A look similar to the one pictured above is possible in one operation but no guarantee can be made on the specific bra size and shape.  Areola size is usuall stretched after a large augmentation so they are unlikely to remain exactly the same size.  Beware of anyone who promises they will.  Models and dancers often choose to have the implants placed through incisions in their under arms or though their belly buttons to avoid having any scars on their breasts.  Most plastic surgeons can place implants though the armpit but there are few who do the transumbilical (belly button) approach.  There are additional risks associated with these techniques so it is important to find someone experienced and familiar with these procedures.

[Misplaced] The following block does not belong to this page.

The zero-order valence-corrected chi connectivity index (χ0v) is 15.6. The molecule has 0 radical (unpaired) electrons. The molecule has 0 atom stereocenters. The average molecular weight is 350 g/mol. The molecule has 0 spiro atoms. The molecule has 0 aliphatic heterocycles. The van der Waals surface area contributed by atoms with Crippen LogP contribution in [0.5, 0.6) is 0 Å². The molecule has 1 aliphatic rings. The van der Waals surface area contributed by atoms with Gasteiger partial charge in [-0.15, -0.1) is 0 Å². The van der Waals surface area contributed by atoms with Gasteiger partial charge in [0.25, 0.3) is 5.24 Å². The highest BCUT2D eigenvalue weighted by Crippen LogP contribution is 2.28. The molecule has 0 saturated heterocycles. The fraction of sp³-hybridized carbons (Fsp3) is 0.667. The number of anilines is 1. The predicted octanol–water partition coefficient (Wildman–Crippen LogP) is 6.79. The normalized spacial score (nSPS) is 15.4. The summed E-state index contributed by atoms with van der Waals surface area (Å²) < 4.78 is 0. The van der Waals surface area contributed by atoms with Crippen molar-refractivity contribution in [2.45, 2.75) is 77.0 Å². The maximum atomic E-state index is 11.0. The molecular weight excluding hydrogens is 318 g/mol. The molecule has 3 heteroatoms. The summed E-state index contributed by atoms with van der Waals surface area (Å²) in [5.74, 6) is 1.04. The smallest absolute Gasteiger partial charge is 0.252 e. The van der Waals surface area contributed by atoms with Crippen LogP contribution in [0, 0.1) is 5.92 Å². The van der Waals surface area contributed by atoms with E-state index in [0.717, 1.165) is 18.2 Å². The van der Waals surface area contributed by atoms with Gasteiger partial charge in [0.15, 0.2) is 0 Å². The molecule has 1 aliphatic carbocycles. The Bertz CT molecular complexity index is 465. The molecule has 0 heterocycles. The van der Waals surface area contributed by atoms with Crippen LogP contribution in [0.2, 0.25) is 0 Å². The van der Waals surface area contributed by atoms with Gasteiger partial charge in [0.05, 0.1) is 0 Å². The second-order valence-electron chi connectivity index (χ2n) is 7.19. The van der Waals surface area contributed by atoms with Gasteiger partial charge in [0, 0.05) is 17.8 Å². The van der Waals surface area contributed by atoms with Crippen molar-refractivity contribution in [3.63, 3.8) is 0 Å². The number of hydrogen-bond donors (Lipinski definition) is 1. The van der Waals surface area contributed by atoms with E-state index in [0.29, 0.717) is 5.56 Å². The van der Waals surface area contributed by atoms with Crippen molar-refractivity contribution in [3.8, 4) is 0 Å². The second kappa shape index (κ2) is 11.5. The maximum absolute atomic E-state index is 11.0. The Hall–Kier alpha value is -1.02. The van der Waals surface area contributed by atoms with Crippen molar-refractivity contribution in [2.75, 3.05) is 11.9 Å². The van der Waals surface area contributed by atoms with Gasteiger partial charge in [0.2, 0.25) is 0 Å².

Adam Hamawy, MD
Princeton Plastic Surgeon
4.8 out of 5 stars 51 reviews

Petite frame and large implants

Mentor makes a tear drop shaped implant. One can never speak definitively without a consultation , but the size you desire is significantly larger than the current size of your breasts and such a significant augmentation may require more than one procedure. You must also seriously consider the complications which can arise from a dramatic increase in size. The areolae will be stretched out by the size of the implants regardless of the surgical approach. I personally favor infra-mammary crease technique when large implants are used.

Robert L. Kraft, MD, FACS